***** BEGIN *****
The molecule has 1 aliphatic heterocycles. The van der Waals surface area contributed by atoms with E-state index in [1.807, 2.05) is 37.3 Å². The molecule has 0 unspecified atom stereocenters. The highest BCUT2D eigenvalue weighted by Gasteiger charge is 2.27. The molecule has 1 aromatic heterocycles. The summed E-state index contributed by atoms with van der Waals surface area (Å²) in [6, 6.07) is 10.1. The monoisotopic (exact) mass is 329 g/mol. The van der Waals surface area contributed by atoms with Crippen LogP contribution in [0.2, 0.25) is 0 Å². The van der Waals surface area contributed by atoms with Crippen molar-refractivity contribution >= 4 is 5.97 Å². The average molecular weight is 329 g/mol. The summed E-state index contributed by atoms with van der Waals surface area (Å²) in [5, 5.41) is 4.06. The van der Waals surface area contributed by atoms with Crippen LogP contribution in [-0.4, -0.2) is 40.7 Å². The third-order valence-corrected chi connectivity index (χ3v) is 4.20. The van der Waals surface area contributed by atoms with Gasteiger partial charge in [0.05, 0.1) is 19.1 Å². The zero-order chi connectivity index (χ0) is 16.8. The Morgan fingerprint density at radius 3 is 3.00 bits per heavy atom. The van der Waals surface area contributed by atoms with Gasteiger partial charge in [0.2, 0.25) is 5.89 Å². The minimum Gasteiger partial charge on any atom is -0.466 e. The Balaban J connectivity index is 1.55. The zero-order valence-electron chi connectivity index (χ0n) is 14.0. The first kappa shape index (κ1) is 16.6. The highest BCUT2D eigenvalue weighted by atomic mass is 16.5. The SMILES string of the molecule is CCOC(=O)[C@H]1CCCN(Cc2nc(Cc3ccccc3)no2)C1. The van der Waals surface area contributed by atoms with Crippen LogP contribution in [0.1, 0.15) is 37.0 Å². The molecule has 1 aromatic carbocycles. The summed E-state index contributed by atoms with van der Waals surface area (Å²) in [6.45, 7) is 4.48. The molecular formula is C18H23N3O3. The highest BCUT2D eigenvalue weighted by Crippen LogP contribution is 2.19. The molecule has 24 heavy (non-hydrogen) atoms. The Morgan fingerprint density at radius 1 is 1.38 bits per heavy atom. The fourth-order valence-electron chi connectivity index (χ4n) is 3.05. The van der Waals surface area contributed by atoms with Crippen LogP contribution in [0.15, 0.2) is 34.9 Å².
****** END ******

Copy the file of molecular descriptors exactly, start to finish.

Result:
The molecule has 1 aliphatic heterocycles. The van der Waals surface area contributed by atoms with E-state index in [1.807, 2.05) is 37.3 Å². The molecule has 0 unspecified atom stereocenters. The highest BCUT2D eigenvalue weighted by Gasteiger charge is 2.27. The molecule has 1 aromatic heterocycles. The summed E-state index contributed by atoms with van der Waals surface area (Å²) in [6, 6.07) is 10.1. The monoisotopic (exact) mass is 329 g/mol. The van der Waals surface area contributed by atoms with Crippen LogP contribution in [0.2, 0.25) is 0 Å². The van der Waals surface area contributed by atoms with Crippen molar-refractivity contribution >= 4 is 5.97 Å². The average molecular weight is 329 g/mol. The summed E-state index contributed by atoms with van der Waals surface area (Å²) in [5, 5.41) is 4.06. The van der Waals surface area contributed by atoms with Crippen LogP contribution in [-0.4, -0.2) is 40.7 Å². The third-order valence-corrected chi connectivity index (χ3v) is 4.20. The van der Waals surface area contributed by atoms with Gasteiger partial charge in [0.05, 0.1) is 19.1 Å². The zero-order chi connectivity index (χ0) is 16.8. The Morgan fingerprint density at radius 3 is 3.00 bits per heavy atom. The van der Waals surface area contributed by atoms with Gasteiger partial charge in [0.2, 0.25) is 5.89 Å². The minimum Gasteiger partial charge on any atom is -0.466 e. The Balaban J connectivity index is 1.55. The zero-order valence-electron chi connectivity index (χ0n) is 14.0. The first kappa shape index (κ1) is 16.6. The highest BCUT2D eigenvalue weighted by atomic mass is 16.5. The SMILES string of the molecule is CCOC(=O)[C@H]1CCCN(Cc2nc(Cc3ccccc3)no2)C1. The van der Waals surface area contributed by atoms with Crippen LogP contribution in [0.1, 0.15) is 37.0 Å². The molecule has 1 aromatic carbocycles. The summed E-state index contributed by atoms with van der Waals surface area (Å²) in [6.45, 7) is 4.48. The molecular formula is C18H23N3O3. The highest BCUT2D eigenvalue weighted by Crippen LogP contribution is 2.19. The molecule has 24 heavy (non-hydrogen) atoms. The Morgan fingerprint density at radius 1 is 1.38 bits per heavy atom. The fourth-order valence-electron chi connectivity index (χ4n) is 3.05. The van der Waals surface area contributed by atoms with Crippen LogP contribution in [0.15, 0.2) is 34.9 Å².